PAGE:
• All threads and posts regarding Coronavirus COVID-19 can now be found in our new area specifically for Coronavirus COVID-19 discussion.

    You can directly access this area >here<.

M-in- Law a heavy smoker; home carers can't come to a smoky house.

Re Ma-in-law

Registered User
Apr 7, 2016
My M-in-law has Alzheimer's which was diagnosed a year ago. She is 80 and still lives in her own home independently, but with increasing family support. She has smoked since she was 15. She now smokes around 20 a day as she forgets -though tries to keep track of -how many she is lighting.
We were setting up domiciliary care support for my M-in-law with people from the Care home she will go to as a resident, when the time comes. M-in-law really needs increasing support, and we want her to get to know people from the Care home before she eventually goes there. The care manager has now told us that they cannot send care workers into the house with a heavy smoker.
She lives a very-low tech life, no computer, no mobile phone, and looking at Vaping on the internet, I don't think there's any hope of her getting the hang of it. Patches have been tried and failed in the past - her Alzheimer's medication is in patch form, and she was very suspicious of them at the beginning because she thought they were nicotine patches! If she can't cut down - or at least not smoke when they visit, we are going to struggle -and so will she!
We're hoping her GP can help, but has anybody any experience of getting their PWA to cut down/quit?


Registered User
Nov 28, 2005
Just coming in to say hello and wish I had helpful comments.
It seems strange to me that there are not some carers (who smoke themselves) who are not prepared to help. If not then I wish I had some answer for you.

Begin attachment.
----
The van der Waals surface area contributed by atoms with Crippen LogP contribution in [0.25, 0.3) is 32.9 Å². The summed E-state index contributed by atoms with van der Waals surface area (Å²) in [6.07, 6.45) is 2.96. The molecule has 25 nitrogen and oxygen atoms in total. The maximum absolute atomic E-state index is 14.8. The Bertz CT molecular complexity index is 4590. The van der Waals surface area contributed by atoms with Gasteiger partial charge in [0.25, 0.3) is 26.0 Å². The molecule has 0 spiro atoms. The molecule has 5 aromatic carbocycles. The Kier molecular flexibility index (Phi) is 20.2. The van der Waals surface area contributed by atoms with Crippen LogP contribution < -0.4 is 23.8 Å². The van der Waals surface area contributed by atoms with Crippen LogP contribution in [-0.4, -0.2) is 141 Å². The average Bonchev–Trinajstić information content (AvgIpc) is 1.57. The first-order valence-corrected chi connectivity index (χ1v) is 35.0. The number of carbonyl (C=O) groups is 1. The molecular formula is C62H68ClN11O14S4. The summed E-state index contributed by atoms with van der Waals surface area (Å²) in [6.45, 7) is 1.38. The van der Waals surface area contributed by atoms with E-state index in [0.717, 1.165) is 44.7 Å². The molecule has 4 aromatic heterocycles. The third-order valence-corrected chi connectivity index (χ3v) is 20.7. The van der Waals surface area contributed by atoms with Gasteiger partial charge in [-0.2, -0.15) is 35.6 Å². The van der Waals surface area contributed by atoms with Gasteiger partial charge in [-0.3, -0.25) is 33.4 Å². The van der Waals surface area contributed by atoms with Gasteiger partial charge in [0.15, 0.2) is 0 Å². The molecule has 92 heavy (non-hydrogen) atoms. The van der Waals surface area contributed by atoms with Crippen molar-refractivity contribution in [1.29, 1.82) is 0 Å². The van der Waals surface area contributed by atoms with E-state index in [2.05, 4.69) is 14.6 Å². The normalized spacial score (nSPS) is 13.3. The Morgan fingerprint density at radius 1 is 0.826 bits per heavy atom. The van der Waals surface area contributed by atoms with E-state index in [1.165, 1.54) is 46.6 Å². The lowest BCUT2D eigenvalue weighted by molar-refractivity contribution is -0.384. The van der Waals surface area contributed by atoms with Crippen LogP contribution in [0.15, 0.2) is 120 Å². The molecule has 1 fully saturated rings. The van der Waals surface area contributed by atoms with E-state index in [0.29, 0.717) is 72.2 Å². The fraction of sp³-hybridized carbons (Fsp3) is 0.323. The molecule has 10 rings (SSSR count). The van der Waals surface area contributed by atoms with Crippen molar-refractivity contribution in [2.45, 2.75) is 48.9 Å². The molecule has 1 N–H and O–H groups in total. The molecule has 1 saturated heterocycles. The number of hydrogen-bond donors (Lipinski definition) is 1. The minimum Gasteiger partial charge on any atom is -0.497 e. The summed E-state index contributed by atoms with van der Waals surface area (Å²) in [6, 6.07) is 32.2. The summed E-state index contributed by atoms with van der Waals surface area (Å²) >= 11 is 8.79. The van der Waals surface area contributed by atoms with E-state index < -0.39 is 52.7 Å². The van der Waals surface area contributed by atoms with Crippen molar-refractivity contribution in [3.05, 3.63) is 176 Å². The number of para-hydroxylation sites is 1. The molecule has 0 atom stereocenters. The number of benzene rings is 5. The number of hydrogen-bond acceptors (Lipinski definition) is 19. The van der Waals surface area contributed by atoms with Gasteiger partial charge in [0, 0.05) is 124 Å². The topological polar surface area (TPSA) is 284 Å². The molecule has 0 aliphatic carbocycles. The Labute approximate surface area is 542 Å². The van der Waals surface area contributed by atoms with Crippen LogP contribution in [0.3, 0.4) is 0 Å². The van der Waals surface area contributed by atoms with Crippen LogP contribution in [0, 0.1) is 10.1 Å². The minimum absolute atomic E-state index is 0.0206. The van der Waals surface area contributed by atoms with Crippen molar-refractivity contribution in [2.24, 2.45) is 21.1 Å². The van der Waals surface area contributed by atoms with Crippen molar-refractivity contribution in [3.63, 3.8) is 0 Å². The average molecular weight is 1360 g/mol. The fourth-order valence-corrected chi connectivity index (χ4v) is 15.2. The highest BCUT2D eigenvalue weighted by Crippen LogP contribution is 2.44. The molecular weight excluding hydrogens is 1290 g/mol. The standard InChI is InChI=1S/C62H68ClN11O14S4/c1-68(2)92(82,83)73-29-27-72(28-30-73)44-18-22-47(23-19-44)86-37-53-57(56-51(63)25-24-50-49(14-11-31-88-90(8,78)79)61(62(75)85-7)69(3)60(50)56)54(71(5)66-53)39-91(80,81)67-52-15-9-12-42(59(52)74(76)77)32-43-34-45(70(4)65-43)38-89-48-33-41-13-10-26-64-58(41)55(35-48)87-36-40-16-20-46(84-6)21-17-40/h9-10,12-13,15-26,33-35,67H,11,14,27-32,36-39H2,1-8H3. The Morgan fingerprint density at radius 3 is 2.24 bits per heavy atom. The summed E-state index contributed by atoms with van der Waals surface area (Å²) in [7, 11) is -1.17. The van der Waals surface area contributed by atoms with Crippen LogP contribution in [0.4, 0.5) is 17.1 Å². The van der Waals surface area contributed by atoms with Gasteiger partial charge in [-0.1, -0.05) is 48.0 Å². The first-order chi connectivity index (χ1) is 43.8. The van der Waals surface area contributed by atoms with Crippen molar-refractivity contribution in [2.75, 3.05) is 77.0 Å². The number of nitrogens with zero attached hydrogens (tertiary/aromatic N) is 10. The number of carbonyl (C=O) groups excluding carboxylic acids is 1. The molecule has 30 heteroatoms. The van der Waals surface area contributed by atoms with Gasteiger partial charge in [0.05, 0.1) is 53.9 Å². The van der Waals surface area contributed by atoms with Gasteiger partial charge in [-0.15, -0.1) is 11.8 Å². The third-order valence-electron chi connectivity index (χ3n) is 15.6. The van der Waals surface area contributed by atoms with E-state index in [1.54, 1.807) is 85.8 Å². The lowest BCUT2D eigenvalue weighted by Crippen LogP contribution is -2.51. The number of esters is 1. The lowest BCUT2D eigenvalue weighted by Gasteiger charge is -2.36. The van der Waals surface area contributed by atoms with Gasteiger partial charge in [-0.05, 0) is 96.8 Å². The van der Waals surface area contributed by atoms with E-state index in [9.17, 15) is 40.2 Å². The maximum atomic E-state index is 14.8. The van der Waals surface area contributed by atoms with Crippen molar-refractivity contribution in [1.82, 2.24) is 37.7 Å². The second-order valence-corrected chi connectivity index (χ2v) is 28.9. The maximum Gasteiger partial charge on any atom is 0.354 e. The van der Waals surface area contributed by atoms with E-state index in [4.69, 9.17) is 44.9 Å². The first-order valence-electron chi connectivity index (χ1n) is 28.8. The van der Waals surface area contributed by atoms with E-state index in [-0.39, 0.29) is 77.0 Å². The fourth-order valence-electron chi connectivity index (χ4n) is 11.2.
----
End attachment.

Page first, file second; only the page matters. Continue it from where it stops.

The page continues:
It alarms me that someone with dementia is smoking and perhaps creating a fire risk. Can you use this as a reason for extra interest and care for your MIL?

I hope others will be along soon with their own experiences and suggestions.

Re Ma-in-law

Registered User
Apr 7, 2016
Thankyou Jan.

We've been told the smoking problem is a staff Health and Safety issue, which is fair enough - I hate it myself and I am with MIL for a while most days, coming home reeking. Much as I love her, I loathe the smoking. She generally spends more on cigarettes than food - is determined, and hard-wired in thrifty mode. She has recently been diagnosed with COPD too so maybe the GP can put some pressure on...

Amy in the US

Registered User
Feb 28, 2015
I do have experience with this, I'm sorry to say, and am warning you that you may find our "solution" to this problem, and other parts of this story, distressing.

My mother is 73 and has Alzheimer's and no short term memory. She had been a smoker since her early 20s and although she'd made some attempts to cut down, once the dementia took hold (at some point in the last 3-7 years although she was only diagnosed a year ago), like your MIL, she smoked more than ever. She was living alone at home with no carers or services and with me as her only support (only child 100 miles away).